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Sunday, January 29, 2006

How Standards and Test Prep Shrink the Curriculum

The kids are feeling better and have played hard today, now they are sleeping. I've just come across a piece I originally wrote for an Association for Supervision and Curriculum Development (ASCD) monograph. It is fairly interesting, and, I think, fairly readable. Anyway, it provides a real look at the profound, and, for the most part, undocumented shrinking of the curriculum as a result of standards and accountability.

As a ten-year veteran of the Chicago Public Schools, I have observed the rise of the standards movement. My tenure in the Chicago Public Schools has been spent at one of the largest schools in the city. I have spent this time in the classroom as an English teacher and as an instructional coordinator responsible for professional development in reading, standards based instruction, and test preparation. It is my contention that the standards movement has destroyed rich multicultural curriculum possibilities. While writing this piece, I came across the following definition in the Oxford English Dictionary:

Standard: b. (Originally, standard of commerce.) A commodity, the value of which is treated as invariable, in order that it may serve as a measure of value for all other commodities. (1989)

From this definition it is clear that standards formalize knowledge, and therein endorse specific types of knowledge. This endorsement of specific forms of knowledge is problematic in its creation of an exclusionary hierarchy of knowledge that engenders numerous questions akin to whose standards, whose knowledge? However, it is important to note, that standards by definition curtail inquiry. After all, how can one argue with something that is “invariable”? All of this is troubling, but what is more insidious is how the standards are measured and the effect this has on the school curriculum and day-to-day instruction. What emerges is a triangle of standards, accountability, and test preparation that overpower school-based curriculum and instruction.

Standards are measured through standardized tests. In Illinois, for example, six- sevenths of the accountability mechanism is measured by tests designed by the ACT. These tests are retrofitted to meet the Illinois Learning Standards. Given the high stakes involved in these tests, it is no shock that schools have analyzed test items to clarify how the standards are measured. The logic is straightforward—if a teacher knows how a standard is assessed then they will figure out how to teach to that standard. However, when one examines how the standards are assessed it becomes evident that not all standards are assessed. Now, if standards are a subset of knowledge, and the assessed standards are a subset of that subset, then we have a rarified set of standards that are the only ones that count in the accountability game. If teachers teach to the test, and they do, then the curriculum shrinks, and with it the possibility of rich multicultural education.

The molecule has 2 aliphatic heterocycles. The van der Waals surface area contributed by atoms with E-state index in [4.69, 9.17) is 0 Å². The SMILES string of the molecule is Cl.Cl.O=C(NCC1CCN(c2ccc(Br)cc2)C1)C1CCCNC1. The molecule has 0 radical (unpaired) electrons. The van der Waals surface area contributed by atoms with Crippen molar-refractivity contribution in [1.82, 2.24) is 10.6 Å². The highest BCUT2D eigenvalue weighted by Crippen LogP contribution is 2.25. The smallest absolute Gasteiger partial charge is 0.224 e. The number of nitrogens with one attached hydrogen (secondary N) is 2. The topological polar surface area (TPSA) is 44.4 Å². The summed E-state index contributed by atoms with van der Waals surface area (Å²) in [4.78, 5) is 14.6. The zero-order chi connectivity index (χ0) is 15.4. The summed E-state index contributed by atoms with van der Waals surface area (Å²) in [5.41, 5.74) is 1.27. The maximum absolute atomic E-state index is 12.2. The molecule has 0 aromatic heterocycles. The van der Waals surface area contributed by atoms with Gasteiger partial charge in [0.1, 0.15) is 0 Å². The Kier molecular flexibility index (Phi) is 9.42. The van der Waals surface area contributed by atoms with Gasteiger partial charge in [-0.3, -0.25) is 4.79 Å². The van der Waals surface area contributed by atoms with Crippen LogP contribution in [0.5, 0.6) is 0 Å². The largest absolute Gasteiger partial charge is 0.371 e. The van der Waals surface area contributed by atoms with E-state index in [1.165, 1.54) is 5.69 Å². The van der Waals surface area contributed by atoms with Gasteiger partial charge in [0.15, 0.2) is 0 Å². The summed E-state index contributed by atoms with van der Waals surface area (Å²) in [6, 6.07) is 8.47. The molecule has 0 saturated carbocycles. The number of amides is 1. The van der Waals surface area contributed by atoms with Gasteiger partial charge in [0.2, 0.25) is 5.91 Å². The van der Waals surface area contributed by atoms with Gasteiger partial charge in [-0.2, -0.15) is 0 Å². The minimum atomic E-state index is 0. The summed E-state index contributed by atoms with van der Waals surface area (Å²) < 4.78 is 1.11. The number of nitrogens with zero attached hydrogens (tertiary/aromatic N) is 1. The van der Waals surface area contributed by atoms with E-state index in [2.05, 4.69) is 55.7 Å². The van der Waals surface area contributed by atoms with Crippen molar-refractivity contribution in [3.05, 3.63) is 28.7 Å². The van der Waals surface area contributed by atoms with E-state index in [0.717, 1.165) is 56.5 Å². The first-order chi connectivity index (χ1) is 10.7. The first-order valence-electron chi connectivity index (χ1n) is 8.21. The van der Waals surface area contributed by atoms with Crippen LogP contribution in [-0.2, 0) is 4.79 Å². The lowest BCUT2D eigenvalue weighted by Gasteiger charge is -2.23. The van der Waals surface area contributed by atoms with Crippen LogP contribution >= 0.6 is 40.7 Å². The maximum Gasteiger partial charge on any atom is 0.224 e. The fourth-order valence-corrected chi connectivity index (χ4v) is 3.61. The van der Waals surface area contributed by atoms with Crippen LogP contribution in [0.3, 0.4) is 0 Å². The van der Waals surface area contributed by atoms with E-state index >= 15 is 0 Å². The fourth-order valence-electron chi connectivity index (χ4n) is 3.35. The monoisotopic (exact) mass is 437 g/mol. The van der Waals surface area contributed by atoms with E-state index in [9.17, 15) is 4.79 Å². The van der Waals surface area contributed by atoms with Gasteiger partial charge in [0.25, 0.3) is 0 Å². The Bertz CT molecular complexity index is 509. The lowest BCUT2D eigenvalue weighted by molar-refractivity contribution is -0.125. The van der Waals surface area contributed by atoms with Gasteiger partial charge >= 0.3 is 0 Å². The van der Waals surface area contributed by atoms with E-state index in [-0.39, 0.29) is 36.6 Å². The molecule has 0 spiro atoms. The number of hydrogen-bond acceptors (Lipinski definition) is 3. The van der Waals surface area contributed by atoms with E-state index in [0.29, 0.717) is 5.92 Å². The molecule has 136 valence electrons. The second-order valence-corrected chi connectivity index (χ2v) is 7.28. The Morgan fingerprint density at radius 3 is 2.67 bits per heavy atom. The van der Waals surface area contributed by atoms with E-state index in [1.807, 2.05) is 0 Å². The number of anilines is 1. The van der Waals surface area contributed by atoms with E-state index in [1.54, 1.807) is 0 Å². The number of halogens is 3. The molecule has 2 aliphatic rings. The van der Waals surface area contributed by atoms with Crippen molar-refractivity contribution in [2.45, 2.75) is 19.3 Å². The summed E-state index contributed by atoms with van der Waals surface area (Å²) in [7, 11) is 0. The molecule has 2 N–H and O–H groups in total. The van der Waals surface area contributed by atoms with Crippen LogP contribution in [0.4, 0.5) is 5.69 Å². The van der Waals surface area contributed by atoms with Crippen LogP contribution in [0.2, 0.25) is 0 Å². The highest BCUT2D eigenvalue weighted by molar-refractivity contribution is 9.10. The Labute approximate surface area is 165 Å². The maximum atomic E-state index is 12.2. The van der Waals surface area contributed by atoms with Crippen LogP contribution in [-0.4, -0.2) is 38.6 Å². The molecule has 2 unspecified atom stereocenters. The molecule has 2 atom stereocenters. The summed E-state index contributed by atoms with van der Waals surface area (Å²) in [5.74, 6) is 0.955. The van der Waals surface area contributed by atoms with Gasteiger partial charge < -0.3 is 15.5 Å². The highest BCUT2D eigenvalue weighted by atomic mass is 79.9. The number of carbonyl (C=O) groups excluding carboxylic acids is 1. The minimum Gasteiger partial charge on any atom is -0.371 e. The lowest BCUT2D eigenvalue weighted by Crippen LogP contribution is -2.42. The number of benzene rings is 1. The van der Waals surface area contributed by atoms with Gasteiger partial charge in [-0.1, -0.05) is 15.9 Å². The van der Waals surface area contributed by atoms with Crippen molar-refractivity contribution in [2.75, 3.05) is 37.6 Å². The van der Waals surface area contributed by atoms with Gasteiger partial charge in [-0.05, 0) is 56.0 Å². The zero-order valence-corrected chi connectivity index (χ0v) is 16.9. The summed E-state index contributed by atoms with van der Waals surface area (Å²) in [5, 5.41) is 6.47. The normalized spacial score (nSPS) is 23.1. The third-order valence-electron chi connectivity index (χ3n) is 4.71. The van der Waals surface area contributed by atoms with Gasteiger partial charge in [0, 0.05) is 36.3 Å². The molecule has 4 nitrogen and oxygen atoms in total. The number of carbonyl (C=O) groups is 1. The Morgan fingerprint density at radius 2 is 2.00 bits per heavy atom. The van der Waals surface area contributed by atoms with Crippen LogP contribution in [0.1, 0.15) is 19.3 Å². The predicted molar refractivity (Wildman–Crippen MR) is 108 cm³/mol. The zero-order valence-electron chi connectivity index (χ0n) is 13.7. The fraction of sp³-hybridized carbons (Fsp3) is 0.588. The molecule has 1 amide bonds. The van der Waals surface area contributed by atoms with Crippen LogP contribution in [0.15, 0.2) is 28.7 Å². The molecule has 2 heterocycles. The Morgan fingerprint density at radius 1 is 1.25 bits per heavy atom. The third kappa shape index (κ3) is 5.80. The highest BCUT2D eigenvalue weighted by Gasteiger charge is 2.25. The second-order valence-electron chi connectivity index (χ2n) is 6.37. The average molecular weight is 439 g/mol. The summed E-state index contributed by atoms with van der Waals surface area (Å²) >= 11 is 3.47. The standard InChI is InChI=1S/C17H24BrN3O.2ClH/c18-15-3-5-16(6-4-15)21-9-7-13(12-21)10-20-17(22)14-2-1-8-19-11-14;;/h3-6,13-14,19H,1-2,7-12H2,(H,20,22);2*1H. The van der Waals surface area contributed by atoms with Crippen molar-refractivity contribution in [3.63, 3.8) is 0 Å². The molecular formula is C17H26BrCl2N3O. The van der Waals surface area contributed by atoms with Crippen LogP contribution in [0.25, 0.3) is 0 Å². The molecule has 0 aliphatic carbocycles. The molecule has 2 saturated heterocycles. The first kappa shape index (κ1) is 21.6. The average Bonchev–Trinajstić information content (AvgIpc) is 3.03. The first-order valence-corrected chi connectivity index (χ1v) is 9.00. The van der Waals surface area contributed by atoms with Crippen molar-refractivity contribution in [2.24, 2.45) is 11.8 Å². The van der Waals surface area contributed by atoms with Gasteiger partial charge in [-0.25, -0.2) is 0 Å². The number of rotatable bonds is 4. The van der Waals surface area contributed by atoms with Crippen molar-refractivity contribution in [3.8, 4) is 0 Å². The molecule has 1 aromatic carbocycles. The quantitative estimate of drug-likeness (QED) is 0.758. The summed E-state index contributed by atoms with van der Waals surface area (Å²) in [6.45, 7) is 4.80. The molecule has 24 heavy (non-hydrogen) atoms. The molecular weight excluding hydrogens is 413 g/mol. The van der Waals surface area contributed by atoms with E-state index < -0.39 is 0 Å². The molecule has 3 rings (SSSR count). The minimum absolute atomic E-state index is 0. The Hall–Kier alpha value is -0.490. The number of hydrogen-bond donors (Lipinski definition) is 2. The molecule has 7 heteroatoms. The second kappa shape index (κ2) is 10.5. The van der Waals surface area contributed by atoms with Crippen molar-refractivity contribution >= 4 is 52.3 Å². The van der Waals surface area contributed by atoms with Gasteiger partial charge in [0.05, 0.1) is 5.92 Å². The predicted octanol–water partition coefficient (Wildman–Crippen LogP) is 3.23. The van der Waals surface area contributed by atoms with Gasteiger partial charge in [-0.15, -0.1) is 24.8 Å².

In 2004, due to budget constraints, Illinois removed the social science test from its accountability mechanism, and with it many schools walked away from the social science curriculum in favor of test preparation. After all, here was a set of standards that were not being assessed at all by the state. Due, in part to the pressures of accountability, my school purchased a test preparation package from a major corporation. In implementing these materials my school decided to re-design English classes for the ACT English test, mathematics classes for the ACT Mathematics test, science classes for the ACT Science test, and social science classes for the ACT Reading test. The school then decided to use 2 days a week per class to implement the program. In essence, 40 percent of the curriculum has been displaced by test prep. In this system, teachers become delivery conduits for a one-size-fits-all test preparation curriculum. Worse yet, social science teachers forfeit their curriculum in favor of packaged reading skills review and test preparation. Given these circumstances, it is shocking that any young teachers stay in the field. The contracted company promised a “targeted approach” to test preparation that focuses on questions that when mastered will produce an average test score. Essentially, through targeted test preparation we have yet another subset of the standards. Clearly, the real “target” is the ever-vanishing curriculum, and with it any hope of expanding students’ understandings of the diverse world they inhabit.

The standards-accountability-test preparation triangle has vivisected curriculum and instruction. This technocratic Bermuda Triangle over limits students’ exposure to meaningful, diverse curriculums and, in essence, kills any and all forms of meaningful student inquiry, be it multicultural or otherwise. In keeping with the spirit of the Nation at risk document that gave rise to the standards movement, I posit that if an unfriendly foreign power had attempted to impose this triangle on America, we might well have viewed it as an act of war.

National Commission on Excellence in Education. (1983). A nation at risk: The imperative for educational reform. Washington, DC: U.S. Government Printing Office.
Oxford English Dictionary. 2nd ed. 1989 (ed. J. A. Simpson and E. S. C. Weiner), Additions 1993-7 (ed. John Simpson and Edmund Weiner; Michael Proffitt), and 3rd ed. (in progress) Mar. 2000-(ed. John Simpson). OED Online. Oxford University Press. http://

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